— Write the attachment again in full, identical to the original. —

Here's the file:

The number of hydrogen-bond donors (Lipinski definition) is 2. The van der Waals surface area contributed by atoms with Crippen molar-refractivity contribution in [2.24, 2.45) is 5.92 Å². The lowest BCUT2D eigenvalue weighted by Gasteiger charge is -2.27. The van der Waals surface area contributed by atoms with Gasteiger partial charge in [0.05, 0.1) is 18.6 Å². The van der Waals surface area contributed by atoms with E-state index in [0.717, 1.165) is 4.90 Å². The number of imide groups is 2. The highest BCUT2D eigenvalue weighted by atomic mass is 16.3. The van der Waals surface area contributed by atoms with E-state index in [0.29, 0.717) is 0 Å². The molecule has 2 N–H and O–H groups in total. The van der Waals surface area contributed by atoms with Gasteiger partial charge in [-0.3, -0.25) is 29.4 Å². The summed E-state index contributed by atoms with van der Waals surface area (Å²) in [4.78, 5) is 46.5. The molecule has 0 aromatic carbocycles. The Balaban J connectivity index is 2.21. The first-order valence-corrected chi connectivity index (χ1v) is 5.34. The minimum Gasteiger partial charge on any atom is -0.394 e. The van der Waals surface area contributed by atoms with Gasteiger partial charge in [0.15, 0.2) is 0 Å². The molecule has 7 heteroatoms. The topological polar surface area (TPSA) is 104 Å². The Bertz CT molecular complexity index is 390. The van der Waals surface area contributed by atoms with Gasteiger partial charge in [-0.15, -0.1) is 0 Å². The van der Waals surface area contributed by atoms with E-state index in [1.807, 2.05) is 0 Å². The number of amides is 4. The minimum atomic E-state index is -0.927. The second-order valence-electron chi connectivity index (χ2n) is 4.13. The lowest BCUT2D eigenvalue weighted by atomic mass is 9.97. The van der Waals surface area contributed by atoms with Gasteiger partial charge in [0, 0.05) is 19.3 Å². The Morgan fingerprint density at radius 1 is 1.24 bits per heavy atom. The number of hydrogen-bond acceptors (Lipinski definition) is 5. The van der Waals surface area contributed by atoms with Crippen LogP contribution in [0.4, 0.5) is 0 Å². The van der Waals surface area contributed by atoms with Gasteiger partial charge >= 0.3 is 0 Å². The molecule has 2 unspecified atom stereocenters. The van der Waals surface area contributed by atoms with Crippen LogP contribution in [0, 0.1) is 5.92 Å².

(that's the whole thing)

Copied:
The number of hydrogen-bond donors (Lipinski definition) is 2. The van der Waals surface area contributed by atoms with Crippen molar-refractivity contribution in [2.24, 2.45) is 5.92 Å². The lowest BCUT2D eigenvalue weighted by Gasteiger charge is -2.27. The van der Waals surface area contributed by atoms with Gasteiger partial charge in [0.05, 0.1) is 18.6 Å². The van der Waals surface area contributed by atoms with E-state index in [0.717, 1.165) is 4.90 Å². The number of imide groups is 2. The highest BCUT2D eigenvalue weighted by atomic mass is 16.3. The van der Waals surface area contributed by atoms with E-state index in [0.29, 0.717) is 0 Å². The molecule has 2 N–H and O–H groups in total. The van der Waals surface area contributed by atoms with Gasteiger partial charge in [-0.3, -0.25) is 29.4 Å². The summed E-state index contributed by atoms with van der Waals surface area (Å²) in [4.78, 5) is 46.5. The molecule has 0 aromatic carbocycles. The Balaban J connectivity index is 2.21. The first-order valence-corrected chi connectivity index (χ1v) is 5.34. The minimum Gasteiger partial charge on any atom is -0.394 e. The van der Waals surface area contributed by atoms with Gasteiger partial charge in [0.15, 0.2) is 0 Å². The molecule has 7 heteroatoms. The topological polar surface area (TPSA) is 104 Å². The Bertz CT molecular complexity index is 390. The van der Waals surface area contributed by atoms with Gasteiger partial charge in [-0.15, -0.1) is 0 Å². The van der Waals surface area contributed by atoms with E-state index in [1.807, 2.05) is 0 Å². The number of amides is 4. The minimum atomic E-state index is -0.927. The second-order valence-electron chi connectivity index (χ2n) is 4.13. The lowest BCUT2D eigenvalue weighted by atomic mass is 9.97. The van der Waals surface area contributed by atoms with Gasteiger partial charge in [0, 0.05) is 19.3 Å². The Morgan fingerprint density at radius 1 is 1.24 bits per heavy atom. The number of hydrogen-bond acceptors (Lipinski definition) is 5. The van der Waals surface area contributed by atoms with Crippen LogP contribution in [0.4, 0.5) is 0 Å². The van der Waals surface area contributed by atoms with Gasteiger partial charge >= 0.3 is 0 Å². The molecule has 2 unspecified atom stereocenters. The van der Waals surface area contributed by atoms with Crippen LogP contribution in [0, 0.1) is 5.92 Å².